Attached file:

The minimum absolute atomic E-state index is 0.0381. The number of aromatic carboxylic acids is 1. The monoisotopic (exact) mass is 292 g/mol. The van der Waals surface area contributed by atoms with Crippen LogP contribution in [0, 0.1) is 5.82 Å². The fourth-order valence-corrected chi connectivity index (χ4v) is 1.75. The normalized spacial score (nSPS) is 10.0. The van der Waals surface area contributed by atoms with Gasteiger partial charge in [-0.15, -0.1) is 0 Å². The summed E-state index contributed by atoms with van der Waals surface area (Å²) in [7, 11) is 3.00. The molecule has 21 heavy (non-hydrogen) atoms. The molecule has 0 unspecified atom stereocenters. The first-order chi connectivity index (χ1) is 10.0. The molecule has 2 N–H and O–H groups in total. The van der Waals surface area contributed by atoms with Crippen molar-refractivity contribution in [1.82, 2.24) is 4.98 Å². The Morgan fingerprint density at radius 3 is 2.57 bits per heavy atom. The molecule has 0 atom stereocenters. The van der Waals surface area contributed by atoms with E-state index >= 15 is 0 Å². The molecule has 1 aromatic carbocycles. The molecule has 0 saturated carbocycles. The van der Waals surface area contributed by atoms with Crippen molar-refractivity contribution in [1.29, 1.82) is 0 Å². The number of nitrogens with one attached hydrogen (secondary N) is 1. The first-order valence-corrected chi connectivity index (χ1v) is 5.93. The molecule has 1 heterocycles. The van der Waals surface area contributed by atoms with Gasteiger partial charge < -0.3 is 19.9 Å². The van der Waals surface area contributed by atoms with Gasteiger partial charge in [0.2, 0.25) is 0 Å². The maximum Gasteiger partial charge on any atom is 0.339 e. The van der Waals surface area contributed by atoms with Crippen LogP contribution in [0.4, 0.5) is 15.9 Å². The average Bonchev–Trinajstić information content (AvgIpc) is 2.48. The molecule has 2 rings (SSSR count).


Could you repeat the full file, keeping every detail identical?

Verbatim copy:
The minimum absolute atomic E-state index is 0.0381. The number of aromatic carboxylic acids is 1. The monoisotopic (exact) mass is 292 g/mol. The van der Waals surface area contributed by atoms with Crippen LogP contribution in [0, 0.1) is 5.82 Å². The fourth-order valence-corrected chi connectivity index (χ4v) is 1.75. The normalized spacial score (nSPS) is 10.0. The van der Waals surface area contributed by atoms with Gasteiger partial charge in [-0.15, -0.1) is 0 Å². The summed E-state index contributed by atoms with van der Waals surface area (Å²) in [7, 11) is 3.00. The molecule has 21 heavy (non-hydrogen) atoms. The molecule has 0 unspecified atom stereocenters. The first-order chi connectivity index (χ1) is 10.0. The molecule has 2 N–H and O–H groups in total. The van der Waals surface area contributed by atoms with Crippen molar-refractivity contribution in [1.82, 2.24) is 4.98 Å². The Morgan fingerprint density at radius 3 is 2.57 bits per heavy atom. The molecule has 0 atom stereocenters. The van der Waals surface area contributed by atoms with E-state index >= 15 is 0 Å². The molecule has 1 aromatic carbocycles. The molecule has 0 saturated carbocycles. The van der Waals surface area contributed by atoms with Crippen molar-refractivity contribution in [1.29, 1.82) is 0 Å². The number of nitrogens with one attached hydrogen (secondary N) is 1. The first-order valence-corrected chi connectivity index (χ1v) is 5.93. The molecule has 1 heterocycles. The van der Waals surface area contributed by atoms with Gasteiger partial charge < -0.3 is 19.9 Å². The van der Waals surface area contributed by atoms with Gasteiger partial charge in [0.2, 0.25) is 0 Å². The maximum Gasteiger partial charge on any atom is 0.339 e. The van der Waals surface area contributed by atoms with Crippen LogP contribution in [0.4, 0.5) is 15.9 Å². The average Bonchev–Trinajstić information content (AvgIpc) is 2.48. The molecule has 2 rings (SSSR count).